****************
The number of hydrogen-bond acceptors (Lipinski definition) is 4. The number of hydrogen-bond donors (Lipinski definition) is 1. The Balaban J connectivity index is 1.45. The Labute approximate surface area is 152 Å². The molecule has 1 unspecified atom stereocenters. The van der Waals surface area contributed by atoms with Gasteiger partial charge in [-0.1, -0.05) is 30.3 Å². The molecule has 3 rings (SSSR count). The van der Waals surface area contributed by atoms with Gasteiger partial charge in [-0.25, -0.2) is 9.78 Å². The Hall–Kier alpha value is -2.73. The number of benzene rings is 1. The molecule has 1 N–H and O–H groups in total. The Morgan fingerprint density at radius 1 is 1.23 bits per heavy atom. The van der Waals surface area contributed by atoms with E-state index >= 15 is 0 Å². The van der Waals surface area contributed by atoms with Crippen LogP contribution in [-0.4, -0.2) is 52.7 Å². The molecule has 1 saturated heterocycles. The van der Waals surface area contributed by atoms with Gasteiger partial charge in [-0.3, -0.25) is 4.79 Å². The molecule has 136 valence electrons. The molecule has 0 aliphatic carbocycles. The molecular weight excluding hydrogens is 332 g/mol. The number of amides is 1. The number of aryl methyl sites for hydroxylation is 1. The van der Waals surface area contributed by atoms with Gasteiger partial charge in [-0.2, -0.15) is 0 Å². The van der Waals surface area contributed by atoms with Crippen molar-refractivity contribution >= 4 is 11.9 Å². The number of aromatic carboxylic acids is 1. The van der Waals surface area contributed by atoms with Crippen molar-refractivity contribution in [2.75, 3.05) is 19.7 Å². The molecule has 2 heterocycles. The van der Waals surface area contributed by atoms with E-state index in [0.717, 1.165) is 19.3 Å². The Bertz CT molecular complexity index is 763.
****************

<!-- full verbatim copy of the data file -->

The number of hydrogen-bond acceptors (Lipinski definition) is 4. The number of hydrogen-bond donors (Lipinski definition) is 1. The Balaban J connectivity index is 1.45. The Labute approximate surface area is 152 Å². The molecule has 1 unspecified atom stereocenters. The van der Waals surface area contributed by atoms with Gasteiger partial charge in [-0.1, -0.05) is 30.3 Å². The molecule has 3 rings (SSSR count). The van der Waals surface area contributed by atoms with Gasteiger partial charge in [-0.25, -0.2) is 9.78 Å². The Hall–Kier alpha value is -2.73. The number of benzene rings is 1. The molecule has 1 N–H and O–H groups in total. The Morgan fingerprint density at radius 1 is 1.23 bits per heavy atom. The van der Waals surface area contributed by atoms with E-state index >= 15 is 0 Å². The van der Waals surface area contributed by atoms with Crippen LogP contribution in [-0.4, -0.2) is 52.7 Å². The molecule has 1 saturated heterocycles. The van der Waals surface area contributed by atoms with Gasteiger partial charge in [-0.3, -0.25) is 4.79 Å². The molecule has 136 valence electrons. The molecule has 0 aliphatic carbocycles. The molecular weight excluding hydrogens is 332 g/mol. The number of amides is 1. The number of aryl methyl sites for hydroxylation is 1. The van der Waals surface area contributed by atoms with Gasteiger partial charge in [-0.2, -0.15) is 0 Å². The van der Waals surface area contributed by atoms with Crippen molar-refractivity contribution >= 4 is 11.9 Å². The number of aromatic carboxylic acids is 1. The van der Waals surface area contributed by atoms with Crippen molar-refractivity contribution in [2.75, 3.05) is 19.7 Å². The molecule has 2 heterocycles. The van der Waals surface area contributed by atoms with E-state index in [0.717, 1.165) is 19.3 Å². The Bertz CT molecular complexity index is 763.